Successfully reported this slideshow.
We use your LinkedIn profile and activity data to personalize ads and to show you more relevant ads. You can change your ad preferences anytime.

Radiotherapy in benign disease.

4,308 views

Published on

Radiotherapy

Published in: Health & Medicine
  • Be the first to comment

Radiotherapy in benign disease.

  1. 1. Radiation Therapy in Benign Diseases Presenter: Parag Roy Moderator: Dr. Sushma Agrawal
  2. 2. Introduction • Benign disease- localized tumour having low potential for progression , not metastasize to distant sites and not invade surrounding tissue • Pathologically –well differentiated cell • Treatment requires – secretory effects and bothersome mass • 1920-1960 received RT for H&N benign disease • Over past decade decrease RT use – sequelae normal tissue and radiation carcinogenesis • Indications & guidelines have only recently been streamlined & are still evolving
  3. 3. Risk of Second Malignancy • Risk of cancer attributed to stochastic effect • Increasing radiation dose will increase probability of cancer but not severity of cancer Types Absolute life time risk Basal cell carcinoma 0.1% for 100 cm2 Osteosarcoma 0.0001% for 1Gy Leukaemia 1% for 1Gy TBI Brain tumour 0.2% after 20Gy Thyroid Ca 1% for 1Gy (less than 10Yr) Breast Ca 5% for 1 breast for 1Gy Lung Ca 1% for 1Gy
  4. 4. The Rationale • Connective tissue: suppressing differentiation; cell proliferation • Vascular system: endothelial modulation – ICAM-1, PG release (low dose) & sclerosis, obliteration of vessels (high doses) • Painful Processes: reduces inflammation & pain • RT induced modulation of NO production and Oxidative burst in macrophage- modify immune • Inflammation by Ag-Ab reaction- RT suppress T- lymphocyte
  5. 5. Mechanisms and dose Mechanism of Action Single Dose(Gy) Total Dose(Gy) Cellular gene & protein expression < 2 < 2 Inhibition of inflammation in lymphocytes 0.3-1.0 2-6 Inhibition of fibroblast proliferation 1.5-3.0 8-12 Inhibition of proliferation in benign tumors 1.8-3.0 46-60
  6. 6. Benign Diseases Further qualified as (A) Benign Tumors and (B) Benign Conditions
  7. 7. Indications, Techniques & Doses
  8. 8. The Nervous System • Meningioma • Pituitary Adenoma • Craniopharyngioma • Chordoma • Acoustic Neuroma • Arteriovenous Malformations
  9. 9. Meningioma • Most common benign tumor of Brain • Peak incidence 6th-7th decade of life (twice in female) • Well-circumscribed, firm, greyish lesion • Surgery main treatment • After GTR- For grade I- relapse rate is 10%(5yr) & 20%(10Yr) and 40% for incomplete resection(5yr) • For Grade II,III- 40-100% recurrence after GTR (5yr) • Primary RT- where complete resection not possible(optic Nv, cavernous sinus), poor candidate for Surgery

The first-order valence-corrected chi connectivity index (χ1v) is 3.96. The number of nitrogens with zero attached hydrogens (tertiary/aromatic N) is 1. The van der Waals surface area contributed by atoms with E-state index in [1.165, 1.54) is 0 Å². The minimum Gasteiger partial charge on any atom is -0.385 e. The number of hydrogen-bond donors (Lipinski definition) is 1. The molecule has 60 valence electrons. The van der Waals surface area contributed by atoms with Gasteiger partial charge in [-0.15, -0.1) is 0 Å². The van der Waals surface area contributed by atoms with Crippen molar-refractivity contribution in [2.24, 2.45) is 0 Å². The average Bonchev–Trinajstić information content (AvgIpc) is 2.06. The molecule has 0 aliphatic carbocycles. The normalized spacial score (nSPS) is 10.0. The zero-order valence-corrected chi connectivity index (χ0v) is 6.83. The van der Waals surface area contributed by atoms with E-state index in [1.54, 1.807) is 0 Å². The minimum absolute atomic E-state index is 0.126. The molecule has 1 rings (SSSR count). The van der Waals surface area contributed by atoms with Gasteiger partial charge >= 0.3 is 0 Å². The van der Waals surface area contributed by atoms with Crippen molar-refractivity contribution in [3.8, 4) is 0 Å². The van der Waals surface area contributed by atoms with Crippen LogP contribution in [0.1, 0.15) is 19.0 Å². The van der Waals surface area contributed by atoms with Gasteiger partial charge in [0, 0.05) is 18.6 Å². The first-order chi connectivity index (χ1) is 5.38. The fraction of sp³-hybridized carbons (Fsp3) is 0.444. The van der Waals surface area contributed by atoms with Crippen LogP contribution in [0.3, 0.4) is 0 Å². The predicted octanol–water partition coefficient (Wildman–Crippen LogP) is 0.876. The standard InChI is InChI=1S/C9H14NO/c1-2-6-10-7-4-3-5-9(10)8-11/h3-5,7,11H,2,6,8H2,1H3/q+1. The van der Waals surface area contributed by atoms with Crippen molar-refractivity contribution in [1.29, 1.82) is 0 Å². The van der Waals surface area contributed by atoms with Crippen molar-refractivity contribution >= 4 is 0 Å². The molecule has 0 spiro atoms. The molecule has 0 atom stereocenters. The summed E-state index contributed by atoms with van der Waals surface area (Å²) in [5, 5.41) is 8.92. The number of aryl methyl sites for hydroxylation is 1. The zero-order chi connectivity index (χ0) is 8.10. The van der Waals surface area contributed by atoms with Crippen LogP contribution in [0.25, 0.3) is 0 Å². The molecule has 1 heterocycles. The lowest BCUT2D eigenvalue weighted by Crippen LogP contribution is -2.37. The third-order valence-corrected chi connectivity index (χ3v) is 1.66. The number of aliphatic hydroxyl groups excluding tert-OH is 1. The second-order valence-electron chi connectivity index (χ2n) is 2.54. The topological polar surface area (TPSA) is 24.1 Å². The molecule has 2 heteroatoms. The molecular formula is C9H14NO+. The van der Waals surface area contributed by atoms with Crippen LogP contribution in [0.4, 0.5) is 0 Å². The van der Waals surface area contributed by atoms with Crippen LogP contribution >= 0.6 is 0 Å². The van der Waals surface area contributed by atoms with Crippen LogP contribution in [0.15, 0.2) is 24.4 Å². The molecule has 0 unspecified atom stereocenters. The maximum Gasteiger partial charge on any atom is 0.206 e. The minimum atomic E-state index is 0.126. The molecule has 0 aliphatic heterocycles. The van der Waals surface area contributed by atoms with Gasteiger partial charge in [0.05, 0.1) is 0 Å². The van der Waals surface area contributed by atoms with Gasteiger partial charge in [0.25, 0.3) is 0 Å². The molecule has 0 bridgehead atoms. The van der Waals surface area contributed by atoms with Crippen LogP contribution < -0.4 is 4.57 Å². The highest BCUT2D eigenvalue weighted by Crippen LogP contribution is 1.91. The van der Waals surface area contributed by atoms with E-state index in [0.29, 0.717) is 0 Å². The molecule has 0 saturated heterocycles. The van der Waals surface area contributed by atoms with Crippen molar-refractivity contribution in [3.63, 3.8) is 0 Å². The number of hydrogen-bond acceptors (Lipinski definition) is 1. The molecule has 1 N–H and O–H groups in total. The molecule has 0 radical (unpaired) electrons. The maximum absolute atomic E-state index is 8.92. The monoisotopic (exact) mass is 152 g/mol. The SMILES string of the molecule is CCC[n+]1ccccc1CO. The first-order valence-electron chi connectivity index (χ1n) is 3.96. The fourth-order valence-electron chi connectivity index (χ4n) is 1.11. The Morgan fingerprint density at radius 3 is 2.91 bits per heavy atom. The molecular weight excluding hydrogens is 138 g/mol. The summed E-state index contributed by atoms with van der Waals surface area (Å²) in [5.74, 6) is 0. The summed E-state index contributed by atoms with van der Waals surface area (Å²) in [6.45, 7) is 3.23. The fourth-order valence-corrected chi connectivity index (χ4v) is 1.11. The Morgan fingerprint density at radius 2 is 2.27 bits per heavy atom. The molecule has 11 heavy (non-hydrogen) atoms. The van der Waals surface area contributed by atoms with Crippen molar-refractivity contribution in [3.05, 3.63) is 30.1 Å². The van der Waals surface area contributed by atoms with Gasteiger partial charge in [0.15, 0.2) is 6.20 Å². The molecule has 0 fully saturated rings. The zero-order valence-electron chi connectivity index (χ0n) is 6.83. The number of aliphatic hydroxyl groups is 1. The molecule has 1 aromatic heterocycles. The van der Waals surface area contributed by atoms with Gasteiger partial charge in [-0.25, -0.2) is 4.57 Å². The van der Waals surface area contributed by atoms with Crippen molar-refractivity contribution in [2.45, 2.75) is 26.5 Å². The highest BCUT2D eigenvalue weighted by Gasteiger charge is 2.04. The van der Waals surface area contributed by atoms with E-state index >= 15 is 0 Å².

10. 10. • Adjuvant RT-Subtotal resection, recurrent disease, WHO Grade II, III • Grade I lesions(80%): 50-54 Gy – improves local control, time to recurrence and survival • Grade II (atypical, clear, chordoid) & III(anaplastic, rhabdoid, papillary) lesions: up to 59.4-63 Gy improved local control • In grade I- 5yr local control rate 89-98% (3DCRT) and 98- 100% in SRS, and Grade II/III-20-80% • Frame based SRS- 12-16Gy (50% isodose line) • FSRT choice for optic sheath meningioma for visual acuity preservation
  11. 11. • Worse outcome after SRS if following are present 1. Male 2. Conformality index less than 1.4 3. Size more 10ml
  12. 12. Pituitary adenoma • 10-15% of all intracranial neoplasm • 75% functional (present in female)(MC-prolactinoma, GH releasing adenoma) • Size classification- Pico<.3cm; Micro<1cm; Macro>1cm • Surgery main treatment-transsphenoidal or frontal craniotomy • Local control rate-50-80% after surgery • Bomocriptine, cabergoline, octreotide, ketoconazole are pharmacotherapy
  13. 13. • RT- adjuvant after subtotal resection or recurrence , persistent hormone elevation after surgery or primarily for inoperable lesions • Options: Conventional fractionated RT or SRS • Technique: single fraction SRS or 3D CRT ,FSRT, IMRT • Dose used-16-20Gy for nonfunctional adenomas and 20-25Gy for functional tumors in frameless robotic radiosurgery
  14. 14. Doses • Prolactinoma: Radiation has a limited role; Median dose SRS:20 Gy: 0-84% prolactin normalization • ACTH secreting:50.4-54Gy:57% remission at 10 yrs • GH secreting:50.4-54Gy: 25-96% endocrine cure rates • Non-functioning adenoma: standard indications and doses up to 45-50Gy • FSRT used for lesion >3cm, or near critical structure(<1-2mm from chiasm) • 5 yr local control 92-100%
  15. 15. • GTV-residual tumour • CTV-GTV+1-1.5cm • PTV- 3-5mm
  16. 16. Craniopharyngioma • Origin: remnant of Rathke’s pouch i.e hypophyseal- pharyngeal duct (supraseller) • 6-10% pediatric CNS tumor • Median age-5-10 yr and 2nd peak at 40Yr • GTR has neurologic sequelae, visual impairment • So maximal safe resection with adjuvant RT preferred • RT- 3DCRT, IMRT, FSRT, proton therapy, intralesional RT with β emmitor (P-32,Y-90)